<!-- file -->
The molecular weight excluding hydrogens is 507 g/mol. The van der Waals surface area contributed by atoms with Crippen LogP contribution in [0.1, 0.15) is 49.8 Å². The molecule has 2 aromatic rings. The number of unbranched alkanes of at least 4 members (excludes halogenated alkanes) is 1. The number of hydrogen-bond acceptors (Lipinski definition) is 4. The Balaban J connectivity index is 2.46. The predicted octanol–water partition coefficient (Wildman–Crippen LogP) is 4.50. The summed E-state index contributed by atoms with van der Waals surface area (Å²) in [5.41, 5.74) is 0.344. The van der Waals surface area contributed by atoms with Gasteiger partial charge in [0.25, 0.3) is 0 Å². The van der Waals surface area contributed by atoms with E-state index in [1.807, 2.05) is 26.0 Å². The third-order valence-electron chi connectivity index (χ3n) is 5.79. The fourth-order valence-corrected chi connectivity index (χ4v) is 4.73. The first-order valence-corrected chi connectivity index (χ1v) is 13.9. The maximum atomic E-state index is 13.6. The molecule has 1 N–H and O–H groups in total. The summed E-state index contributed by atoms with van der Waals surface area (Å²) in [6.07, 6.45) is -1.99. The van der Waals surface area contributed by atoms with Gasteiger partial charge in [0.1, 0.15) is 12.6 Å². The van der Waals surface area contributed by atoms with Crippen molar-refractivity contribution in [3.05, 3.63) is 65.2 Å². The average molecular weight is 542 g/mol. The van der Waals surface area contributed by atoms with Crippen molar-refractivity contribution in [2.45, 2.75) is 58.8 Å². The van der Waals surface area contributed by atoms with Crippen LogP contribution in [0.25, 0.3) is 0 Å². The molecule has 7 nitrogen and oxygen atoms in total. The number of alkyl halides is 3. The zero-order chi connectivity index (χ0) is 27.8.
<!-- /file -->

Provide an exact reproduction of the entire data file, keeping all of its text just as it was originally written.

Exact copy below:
The molecular weight excluding hydrogens is 507 g/mol. The van der Waals surface area contributed by atoms with Crippen LogP contribution in [0.1, 0.15) is 49.8 Å². The molecule has 2 aromatic rings. The number of unbranched alkanes of at least 4 members (excludes halogenated alkanes) is 1. The number of hydrogen-bond acceptors (Lipinski definition) is 4. The Balaban J connectivity index is 2.46. The predicted octanol–water partition coefficient (Wildman–Crippen LogP) is 4.50. The summed E-state index contributed by atoms with van der Waals surface area (Å²) in [5.41, 5.74) is 0.344. The van der Waals surface area contributed by atoms with Gasteiger partial charge in [0.25, 0.3) is 0 Å². The van der Waals surface area contributed by atoms with E-state index in [1.807, 2.05) is 26.0 Å². The third-order valence-electron chi connectivity index (χ3n) is 5.79. The fourth-order valence-corrected chi connectivity index (χ4v) is 4.73. The first-order valence-corrected chi connectivity index (χ1v) is 13.9. The maximum atomic E-state index is 13.6. The molecule has 1 N–H and O–H groups in total. The summed E-state index contributed by atoms with van der Waals surface area (Å²) in [6.07, 6.45) is -1.99. The van der Waals surface area contributed by atoms with Gasteiger partial charge in [0.1, 0.15) is 12.6 Å². The van der Waals surface area contributed by atoms with Crippen molar-refractivity contribution in [3.05, 3.63) is 65.2 Å². The average molecular weight is 542 g/mol. The van der Waals surface area contributed by atoms with Crippen molar-refractivity contribution in [2.45, 2.75) is 58.8 Å². The van der Waals surface area contributed by atoms with Crippen LogP contribution in [0.25, 0.3) is 0 Å². The molecule has 7 nitrogen and oxygen atoms in total. The number of alkyl halides is 3. The zero-order chi connectivity index (χ0) is 27.8.